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Don’t place or maintain a urinary catheter in a patient unless there is a specific indication to do so.

Rationale

Catheter-associated urinary tract infections (CAUTIs) are among the most common healthcare-associated infections (HAIs) in the U.S. Because most CAUTIs are related to urinary catheters, they can largely be prevented by reduced use of indwelling urinary catheters and catheter removal as soon as possible.  Because the use of a catheter is sometimes unnecessary, nurses should discuss the need with a physician, patient and/or their caregivers.  Each CAUTI episode has been estimated to cost $600. The cost rises to approximately $2800 per episode when a CAUTI leads to a bloodstream infection. CAUTIs are responsible for an annual increase of $131 million in U.S. healthcare costs.

Background

While certain conditions among hospitalized patients may require the use of a urinary catheter, limiting their use altogether and decreasing the length of use are the most effective methods of reducing patients’ exposure to CAUTIs.  Previously considered a convenience for nurses and patients, only recently has the impact of catheter use and duration become recognized as directly associated with development of HAIs. Focus on HAIs in general has uncovered the prevalence of CAUTIs, their impact on patient morbidity and the financial consequences for the healthcare system. This heightened awareness has prompted attention to indications for catheter use and recommended for protocols for timely removal, neither of which existed previously among the universal nursing care routines.

Evidence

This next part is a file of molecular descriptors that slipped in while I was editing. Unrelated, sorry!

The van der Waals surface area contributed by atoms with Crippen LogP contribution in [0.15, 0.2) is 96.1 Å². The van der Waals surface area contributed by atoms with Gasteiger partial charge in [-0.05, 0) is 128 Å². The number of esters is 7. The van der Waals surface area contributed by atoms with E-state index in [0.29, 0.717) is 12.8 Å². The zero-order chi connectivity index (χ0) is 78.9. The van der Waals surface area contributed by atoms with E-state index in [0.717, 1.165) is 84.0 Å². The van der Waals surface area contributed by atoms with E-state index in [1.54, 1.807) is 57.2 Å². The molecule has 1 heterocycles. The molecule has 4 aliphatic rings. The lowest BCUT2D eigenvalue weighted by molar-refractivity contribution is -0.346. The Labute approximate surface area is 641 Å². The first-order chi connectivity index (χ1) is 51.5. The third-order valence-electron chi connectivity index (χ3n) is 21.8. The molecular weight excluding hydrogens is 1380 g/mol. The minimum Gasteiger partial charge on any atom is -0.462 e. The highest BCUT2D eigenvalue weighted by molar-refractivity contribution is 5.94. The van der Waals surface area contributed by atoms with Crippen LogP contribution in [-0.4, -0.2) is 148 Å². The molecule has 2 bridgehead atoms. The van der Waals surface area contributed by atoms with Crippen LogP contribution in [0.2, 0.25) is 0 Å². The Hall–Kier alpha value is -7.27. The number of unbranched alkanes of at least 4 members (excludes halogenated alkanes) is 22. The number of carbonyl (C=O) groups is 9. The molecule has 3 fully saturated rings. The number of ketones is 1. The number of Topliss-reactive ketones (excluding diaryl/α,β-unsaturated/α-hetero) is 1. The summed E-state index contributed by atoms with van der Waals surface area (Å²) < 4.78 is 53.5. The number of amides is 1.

Reference

Key Points

Andreesen L, Wilde MH, Herendeen P.  Preventing catheter-associated urinary tract infections in acute care: The bundle approach. J Nurs Care Qual. 2012;27(3): 209-217.

 

Purpose: Quality improvement initiative. Interdisciplinary team developed catheter care bundle based on CDC recommendations. Measured compliance and CAUTI rates. The article describes the bundle, which includes catheter insertion and maintenance. CAUTI rates decreased when the initiative was implemented.

Bernard MS, Hunter K F, Moore KN. A review of strategies to decrease the duration of indwelling urethral catheters and potentially reduce the incidence of catheter associated urinary tract infections. Urologic Nurs. 2012;32(1):29-37.

 

Purpose: Review of 53 abstracts to identify strategies to reduce catheter insertion time and effect on the duration of catheterization and incidence of CAUTIs. Nine studies addressed the topic.

Results

  • Some evidence supports nurse-led or chart reminders to stimulate daily assessment, continuing need and removal. Unknown if one method is more effective than another.

Conclusion:

  • Nurse-led and computer-based reminders are both successful in reducing how long urinary catheters remain in place
  • More research is needed to determine an optimal method of ensuring timely removal of urinary catheters

Meddings J, Rogers MAM, Macy M, et al. Systematic review and meta-analysis: Reminder systems to reduce catheter associated urinary tract infections and urinary catheter use in hospitalized patients. Clin Infect Dis. 2010; 51:550-560.